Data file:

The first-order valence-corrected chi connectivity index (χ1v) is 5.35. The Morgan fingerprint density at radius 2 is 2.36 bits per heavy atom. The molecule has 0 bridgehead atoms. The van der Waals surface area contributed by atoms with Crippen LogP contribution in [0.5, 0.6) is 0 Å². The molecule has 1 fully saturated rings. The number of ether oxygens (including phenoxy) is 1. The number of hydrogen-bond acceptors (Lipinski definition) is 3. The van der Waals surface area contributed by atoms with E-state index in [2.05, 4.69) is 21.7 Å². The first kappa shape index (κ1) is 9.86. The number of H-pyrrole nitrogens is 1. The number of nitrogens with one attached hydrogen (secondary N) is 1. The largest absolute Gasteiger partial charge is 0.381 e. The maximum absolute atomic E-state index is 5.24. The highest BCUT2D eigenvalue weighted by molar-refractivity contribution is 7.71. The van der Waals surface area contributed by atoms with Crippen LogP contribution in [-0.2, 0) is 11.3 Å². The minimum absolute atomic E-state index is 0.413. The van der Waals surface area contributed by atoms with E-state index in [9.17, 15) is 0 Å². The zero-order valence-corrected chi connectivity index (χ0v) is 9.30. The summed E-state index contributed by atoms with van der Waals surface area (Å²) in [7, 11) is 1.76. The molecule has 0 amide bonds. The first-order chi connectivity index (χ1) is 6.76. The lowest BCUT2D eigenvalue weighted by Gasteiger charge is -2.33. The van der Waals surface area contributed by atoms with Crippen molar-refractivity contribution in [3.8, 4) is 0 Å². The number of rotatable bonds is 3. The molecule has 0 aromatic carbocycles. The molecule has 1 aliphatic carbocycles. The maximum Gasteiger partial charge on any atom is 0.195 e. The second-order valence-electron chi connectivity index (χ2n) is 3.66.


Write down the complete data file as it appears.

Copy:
The first-order valence-corrected chi connectivity index (χ1v) is 5.35. The Morgan fingerprint density at radius 2 is 2.36 bits per heavy atom. The molecule has 0 bridgehead atoms. The van der Waals surface area contributed by atoms with Crippen LogP contribution in [0.5, 0.6) is 0 Å². The molecule has 1 fully saturated rings. The number of ether oxygens (including phenoxy) is 1. The number of hydrogen-bond acceptors (Lipinski definition) is 3. The van der Waals surface area contributed by atoms with E-state index in [2.05, 4.69) is 21.7 Å². The first kappa shape index (κ1) is 9.86. The number of H-pyrrole nitrogens is 1. The number of nitrogens with one attached hydrogen (secondary N) is 1. The largest absolute Gasteiger partial charge is 0.381 e. The maximum absolute atomic E-state index is 5.24. The highest BCUT2D eigenvalue weighted by molar-refractivity contribution is 7.71. The van der Waals surface area contributed by atoms with Crippen LogP contribution in [-0.2, 0) is 11.3 Å². The minimum absolute atomic E-state index is 0.413. The van der Waals surface area contributed by atoms with E-state index in [9.17, 15) is 0 Å². The zero-order valence-corrected chi connectivity index (χ0v) is 9.30. The summed E-state index contributed by atoms with van der Waals surface area (Å²) in [7, 11) is 1.76. The molecule has 0 amide bonds. The first-order chi connectivity index (χ1) is 6.76. The lowest BCUT2D eigenvalue weighted by Gasteiger charge is -2.33. The van der Waals surface area contributed by atoms with Crippen molar-refractivity contribution in [3.8, 4) is 0 Å². The number of rotatable bonds is 3. The molecule has 0 aromatic carbocycles. The molecule has 1 aliphatic carbocycles. The maximum Gasteiger partial charge on any atom is 0.195 e. The second-order valence-electron chi connectivity index (χ2n) is 3.66.